Business executives reported a strong surge in optimism about prospects for the U.S. economy over the coming year, according to the American Institute of CPAs’ (AICPA) fourth quarter Economic Outlook Survey, which polls chief executive officers, chief financial officers, controllers and other certified public accountants in U.S. companies who hold executive and senior management accounting roles. The survey went into the field the day after Election Day.
Optimism about the outlook for the U.S. economy over the next 12 months rose from 38 percent last quarter to 62 percent, the highest it’s been since early 2015. It had been as low as 28 percent at the beginning of 2016.
Business executives’ optimism about the outlook for their own organizations also rose to its highest level (61 percent, up 8 percentage points from last quarter) since early 2015, as did expectations for profit and revenue over the coming year. Three out of four respondents said the presidential election outcome would have some impact on their planning, budgeting and forecasting over the next year, with 15 percent saying it would have a significant impact. But most said the election would either have no impact on their hiring and capital spending, or that they merely planned to continue addressing those categories at their current pace for now.
Optimists about the U.S. economy who specifically cited the election outcome in comments said they were encouraged about the possibility of reduced regulation, lower income taxes and the repeal of the Affordable Care Act.
“We’re seeing renewed confidence in the U.S. economy, building on the encouraging signals on the outlook for revenue, profit and business expansion we saw in the third quarter,” said Arleen R. Thomas, CPA, CGMA, AICPA Managing Director Americas and Global Offerings. “The removal of the uncertainty that the presidential election cycle represented appears to be a driving factor in this significant increase in optimism.”
The AICPA survey is a forward-looking indicator that tracks hiring and business-related expectations for the next 12 months. As a point of comparison, the U.S. Department of Labor’s November employment report, released last week, looks back on the previous month’s hiring trends.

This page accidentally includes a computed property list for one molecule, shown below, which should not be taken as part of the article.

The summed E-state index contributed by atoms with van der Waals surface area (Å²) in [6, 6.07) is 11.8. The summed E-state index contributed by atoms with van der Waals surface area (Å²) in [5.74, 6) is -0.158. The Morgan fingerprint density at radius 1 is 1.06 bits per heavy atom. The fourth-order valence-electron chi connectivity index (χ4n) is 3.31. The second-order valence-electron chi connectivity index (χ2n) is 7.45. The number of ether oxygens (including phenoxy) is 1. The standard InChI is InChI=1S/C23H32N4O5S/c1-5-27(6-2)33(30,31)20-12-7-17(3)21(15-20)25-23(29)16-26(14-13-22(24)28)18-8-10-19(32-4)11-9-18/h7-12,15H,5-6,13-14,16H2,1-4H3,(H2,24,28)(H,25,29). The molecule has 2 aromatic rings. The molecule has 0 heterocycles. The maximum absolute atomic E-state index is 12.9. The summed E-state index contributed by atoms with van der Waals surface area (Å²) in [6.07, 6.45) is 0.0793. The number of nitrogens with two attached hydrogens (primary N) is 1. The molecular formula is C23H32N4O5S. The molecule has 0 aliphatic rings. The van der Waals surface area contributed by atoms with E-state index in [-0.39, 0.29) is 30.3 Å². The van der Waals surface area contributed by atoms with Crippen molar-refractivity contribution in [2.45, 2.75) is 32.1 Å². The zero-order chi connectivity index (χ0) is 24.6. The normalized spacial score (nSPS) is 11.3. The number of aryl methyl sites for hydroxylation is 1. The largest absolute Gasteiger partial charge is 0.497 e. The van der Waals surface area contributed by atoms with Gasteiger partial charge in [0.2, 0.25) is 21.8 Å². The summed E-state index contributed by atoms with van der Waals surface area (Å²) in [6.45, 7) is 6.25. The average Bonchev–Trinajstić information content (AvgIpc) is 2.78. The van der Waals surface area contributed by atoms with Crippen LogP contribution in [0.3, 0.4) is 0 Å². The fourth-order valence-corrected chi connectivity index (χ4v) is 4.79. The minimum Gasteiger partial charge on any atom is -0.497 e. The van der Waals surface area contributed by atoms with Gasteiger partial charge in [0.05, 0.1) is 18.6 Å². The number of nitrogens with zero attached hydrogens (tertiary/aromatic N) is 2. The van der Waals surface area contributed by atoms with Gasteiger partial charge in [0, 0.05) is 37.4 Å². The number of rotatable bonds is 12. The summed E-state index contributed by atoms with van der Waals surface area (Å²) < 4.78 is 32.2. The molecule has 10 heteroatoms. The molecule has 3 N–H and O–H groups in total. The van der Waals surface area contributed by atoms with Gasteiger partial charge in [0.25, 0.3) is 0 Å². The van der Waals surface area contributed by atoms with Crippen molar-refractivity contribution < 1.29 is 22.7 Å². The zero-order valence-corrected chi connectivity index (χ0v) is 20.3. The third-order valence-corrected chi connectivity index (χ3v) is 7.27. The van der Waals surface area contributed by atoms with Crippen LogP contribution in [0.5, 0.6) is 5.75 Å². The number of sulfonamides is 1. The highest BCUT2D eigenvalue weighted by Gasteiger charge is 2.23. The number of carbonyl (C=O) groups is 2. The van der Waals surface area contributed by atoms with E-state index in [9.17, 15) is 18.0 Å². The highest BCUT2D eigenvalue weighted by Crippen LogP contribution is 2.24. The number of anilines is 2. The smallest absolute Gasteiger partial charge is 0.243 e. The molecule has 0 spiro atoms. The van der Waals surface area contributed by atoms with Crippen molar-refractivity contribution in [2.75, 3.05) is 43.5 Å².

The CPA Outlook Index—a comprehensive gauge of executive sentiment within the AICPA survey— rose five points in the fourth quarter to 74, driven largely by an increase in the U.S. economic optimism category. The index is a composite of nine, equally weighted survey measures set on a scale of 0 to 100, with 50 considered neutral and greater numbers signifying positive sentiment.
The overall index is at its highest level since the first quarter of 2015, but remains below a post-recession high of 78 set in the fourth quarter of 2014. All elements of the index increased quarter over quarter and were flat or up year over year.
Other key findings of the survey:
- Expectations for revenue growth over the next 12 months rose from 2.9 percent last quarter to 3.6 percent. Profit expectations rose from 2.3 percent to 3.1 percent. Both categories have shown a strong recovery from the first quarter this year.
- Some 62 percent of business executives said their companies planned to expand in the coming year, the same as last quarter.
- There was a slight improvement in plans to add headcount over the next 12 months, from an expected 1.3 percent increase last quarter to 1.6 percent. One out of five business executives said they planned to hire new employees immediately, down slightly from 21 percent last quarter. But 55 percent said they currently had the right amount of employees.
- Some 28 percent of business executives said inflation was a concern, the highest level since 2014.
- Regulatory requirements and changes continued to be the top challenge listed by survey takers. Employee benefit costs came in at No. 2, a jump of two spots from last quarter. Domestic economic conditions rounded out the top three.
The fourth quarter AICPA Business and Industry Economic Outlook Survey was conducted Nov. 9-30, 2016, and included 600 qualified responses from CPAs who hold leadership positions, such as chief financial officer or controller, in their companies. The overall margin of error is less than 3 percentage points.
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